Certain reviewers have been sceptical about the pairing of Gilbert and Nyombayire, but their different interaction styles inject the process of revisiting the past with warmth and variety. Others have objected to the interspersed reconstructions, though I found them unavoidable (unless one were to adopt the austere methodology of Lanzmann’s 1985 Shoah) and often touching. For example, the row of shoes lined up along an embankment of the Danube in Budapest, paralleling a witness’s story of how those about to be executed there had to remove their footwear and clothing, was simple and effective.

Technically however, The Rescuers does have some problems with sound quality, particularly in the balancing of Gilbert’s voiceover with the occasionally intrusive musical score.

What, then, lies at the heart of The Rescuers? It is a testament to the courage of certain people, not merely confined to diplomats.

Like most documentaries, The Rescuers has its elisions and blind spots. A visit by Gilbert – “a committed Zionist”, as The Daily Telegraph observed in its recent obituary – and Nyombayire to an Israeli memorial devoted to lost communities raises questions about Zionism, diplomacy and Palestinian activism that, if pursued further, would bend the film’s trajectory.

The parallels and differences between the Jewish Holocaust and genocide in Rwanda and Darfur provide a generalised sense of “the continuing relevance of the story of the rescuers”, but their similarities are really only dealt with in a brief interview with Roméo Dallaire, the former Canadian commander of the UN forces in Rwanda.

The separate question of the non-Jewish victims of Nazi persecution and the extent to which they were given diplomatic assistance, is posed occasionally, usually in terms of political activists, nationalists and “subversives”, but remains very much in the background. The documentary is already brimming with compelling individual stories; it strategically overlays the rescuers’ dilemmas and achievements with allusions to other, ongoing, brutalities. Yet sometimes, the documentary feels in need of further elaboration and challenges.

What, then, lies at the heart of The Rescuers? It is a testament to the courage of certain people, not merely confined to diplomats. King himself has continually pondered “the mystery of goodness” and humanitarianism – the question of why Sugihara, for example, was moved to decisive action by the suffering of those around him in Kaunas, when so many of his fellow diplomats were more pragmatic and cautious. He was brave and honourable –“righteous” as the State of Israel puts it.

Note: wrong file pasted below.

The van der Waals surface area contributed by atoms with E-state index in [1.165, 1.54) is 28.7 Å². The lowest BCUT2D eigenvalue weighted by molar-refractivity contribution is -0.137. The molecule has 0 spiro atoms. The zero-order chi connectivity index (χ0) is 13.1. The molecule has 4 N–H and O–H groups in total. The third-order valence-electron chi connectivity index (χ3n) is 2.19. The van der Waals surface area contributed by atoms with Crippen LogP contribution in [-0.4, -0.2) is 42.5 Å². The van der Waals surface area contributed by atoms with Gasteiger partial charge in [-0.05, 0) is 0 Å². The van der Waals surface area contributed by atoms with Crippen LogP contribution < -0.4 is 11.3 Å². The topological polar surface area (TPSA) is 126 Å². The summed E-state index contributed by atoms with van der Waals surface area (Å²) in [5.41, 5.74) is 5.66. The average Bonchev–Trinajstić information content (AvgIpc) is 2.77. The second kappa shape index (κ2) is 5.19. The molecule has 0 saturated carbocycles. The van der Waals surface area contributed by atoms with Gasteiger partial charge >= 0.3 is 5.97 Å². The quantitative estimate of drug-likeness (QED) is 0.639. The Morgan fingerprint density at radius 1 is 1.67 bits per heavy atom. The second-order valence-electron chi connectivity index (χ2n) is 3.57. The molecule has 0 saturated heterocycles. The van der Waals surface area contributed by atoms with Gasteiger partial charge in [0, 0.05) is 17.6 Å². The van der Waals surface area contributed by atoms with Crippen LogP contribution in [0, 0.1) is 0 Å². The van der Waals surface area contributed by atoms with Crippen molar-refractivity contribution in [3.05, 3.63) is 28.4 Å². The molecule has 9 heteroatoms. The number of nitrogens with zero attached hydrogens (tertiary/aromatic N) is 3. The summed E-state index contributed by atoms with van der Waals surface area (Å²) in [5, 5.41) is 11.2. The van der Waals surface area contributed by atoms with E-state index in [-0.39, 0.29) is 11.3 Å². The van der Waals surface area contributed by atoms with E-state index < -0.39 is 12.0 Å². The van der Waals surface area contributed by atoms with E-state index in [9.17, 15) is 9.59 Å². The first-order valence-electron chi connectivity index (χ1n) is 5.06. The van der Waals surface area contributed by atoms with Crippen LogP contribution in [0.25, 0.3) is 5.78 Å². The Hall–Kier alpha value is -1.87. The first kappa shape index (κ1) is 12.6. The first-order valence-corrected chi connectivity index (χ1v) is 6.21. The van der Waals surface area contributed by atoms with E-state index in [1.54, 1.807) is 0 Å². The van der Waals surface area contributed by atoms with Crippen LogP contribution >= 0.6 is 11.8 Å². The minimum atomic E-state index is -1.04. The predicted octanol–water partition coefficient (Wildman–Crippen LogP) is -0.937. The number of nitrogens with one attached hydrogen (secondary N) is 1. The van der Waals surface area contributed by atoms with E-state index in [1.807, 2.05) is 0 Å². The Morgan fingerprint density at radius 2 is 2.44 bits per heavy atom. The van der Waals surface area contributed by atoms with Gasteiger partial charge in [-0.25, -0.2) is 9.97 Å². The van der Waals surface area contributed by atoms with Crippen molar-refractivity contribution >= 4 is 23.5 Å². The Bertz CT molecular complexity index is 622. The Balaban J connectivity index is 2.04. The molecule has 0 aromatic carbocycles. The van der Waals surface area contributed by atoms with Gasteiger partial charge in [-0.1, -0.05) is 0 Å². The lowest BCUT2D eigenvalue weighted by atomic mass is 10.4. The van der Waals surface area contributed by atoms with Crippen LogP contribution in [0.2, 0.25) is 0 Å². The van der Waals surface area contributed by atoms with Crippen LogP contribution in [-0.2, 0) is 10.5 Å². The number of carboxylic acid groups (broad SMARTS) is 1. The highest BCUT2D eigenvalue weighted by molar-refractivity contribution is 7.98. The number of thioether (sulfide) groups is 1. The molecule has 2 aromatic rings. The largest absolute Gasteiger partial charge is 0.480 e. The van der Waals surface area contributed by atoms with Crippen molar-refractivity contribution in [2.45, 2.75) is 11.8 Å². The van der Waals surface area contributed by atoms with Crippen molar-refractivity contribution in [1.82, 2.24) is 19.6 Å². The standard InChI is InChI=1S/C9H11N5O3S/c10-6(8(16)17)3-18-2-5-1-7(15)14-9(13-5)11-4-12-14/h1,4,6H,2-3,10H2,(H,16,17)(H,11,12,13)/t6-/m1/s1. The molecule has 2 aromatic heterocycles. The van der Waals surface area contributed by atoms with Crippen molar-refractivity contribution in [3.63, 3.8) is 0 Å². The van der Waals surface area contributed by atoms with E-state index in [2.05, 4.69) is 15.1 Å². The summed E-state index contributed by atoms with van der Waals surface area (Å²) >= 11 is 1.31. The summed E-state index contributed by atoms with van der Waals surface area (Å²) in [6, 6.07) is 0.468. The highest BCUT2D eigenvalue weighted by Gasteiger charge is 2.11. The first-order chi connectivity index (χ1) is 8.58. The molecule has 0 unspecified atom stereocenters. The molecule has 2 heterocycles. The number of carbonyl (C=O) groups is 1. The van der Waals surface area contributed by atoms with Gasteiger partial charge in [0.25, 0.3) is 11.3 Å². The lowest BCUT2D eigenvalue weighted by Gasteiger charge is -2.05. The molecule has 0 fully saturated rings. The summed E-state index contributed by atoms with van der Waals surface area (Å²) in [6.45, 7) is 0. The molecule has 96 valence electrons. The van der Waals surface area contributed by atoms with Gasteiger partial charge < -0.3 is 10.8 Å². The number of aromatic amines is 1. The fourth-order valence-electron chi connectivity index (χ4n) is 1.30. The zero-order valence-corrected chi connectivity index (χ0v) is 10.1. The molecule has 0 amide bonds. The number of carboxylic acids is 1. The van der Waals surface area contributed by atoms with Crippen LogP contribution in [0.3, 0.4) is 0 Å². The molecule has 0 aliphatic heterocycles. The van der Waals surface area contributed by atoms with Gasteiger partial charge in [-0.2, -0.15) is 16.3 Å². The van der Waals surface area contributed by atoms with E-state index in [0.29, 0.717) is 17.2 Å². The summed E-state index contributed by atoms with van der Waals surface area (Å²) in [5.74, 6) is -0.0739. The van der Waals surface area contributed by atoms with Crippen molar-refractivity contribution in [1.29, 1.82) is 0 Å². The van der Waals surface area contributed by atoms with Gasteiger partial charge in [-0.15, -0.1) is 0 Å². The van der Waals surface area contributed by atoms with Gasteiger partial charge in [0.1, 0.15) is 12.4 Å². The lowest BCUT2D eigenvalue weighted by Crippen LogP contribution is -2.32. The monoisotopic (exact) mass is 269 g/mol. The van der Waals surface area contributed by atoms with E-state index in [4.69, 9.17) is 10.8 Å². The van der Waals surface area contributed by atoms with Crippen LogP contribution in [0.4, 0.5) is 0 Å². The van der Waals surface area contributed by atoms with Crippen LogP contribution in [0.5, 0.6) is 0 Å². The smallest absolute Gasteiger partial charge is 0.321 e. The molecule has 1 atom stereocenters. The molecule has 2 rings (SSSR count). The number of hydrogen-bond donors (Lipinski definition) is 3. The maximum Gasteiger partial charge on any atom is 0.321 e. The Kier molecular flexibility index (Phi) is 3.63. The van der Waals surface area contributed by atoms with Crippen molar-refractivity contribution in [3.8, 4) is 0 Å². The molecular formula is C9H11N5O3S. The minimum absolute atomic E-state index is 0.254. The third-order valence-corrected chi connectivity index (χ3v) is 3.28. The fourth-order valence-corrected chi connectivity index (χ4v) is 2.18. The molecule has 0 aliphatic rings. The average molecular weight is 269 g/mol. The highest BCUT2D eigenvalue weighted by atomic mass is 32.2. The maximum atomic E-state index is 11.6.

If we were to draw parallels with the current state of human rights in Australia, and ask what we think today’s diplomats should be aiming for in terms of the plight of refugees seeking to enter Australia – whether, in practical terms, there is a place for “rescuers” in today’s diplomatic community – the question brings up the fact of new technologies.

The touching and laborious work of Duckwitz, Sugihara, Ülkümen, Bingham and others in preparing and signing “papers” that would last long enough for those in peril to gain a safe haven has been overtaken by digital checking and revision of documentation that means that governments can reach out instantly to prohibit “illegals” and undesirables.

And yet, over and above the painstaking processes it describes, and even beyond its specific historical context, The Rescuers is an inspiring reminder that individual courage, perseverance, and the willingness to stand up to ostensibly unbeatable systems can still influence the history and implementation of human rights.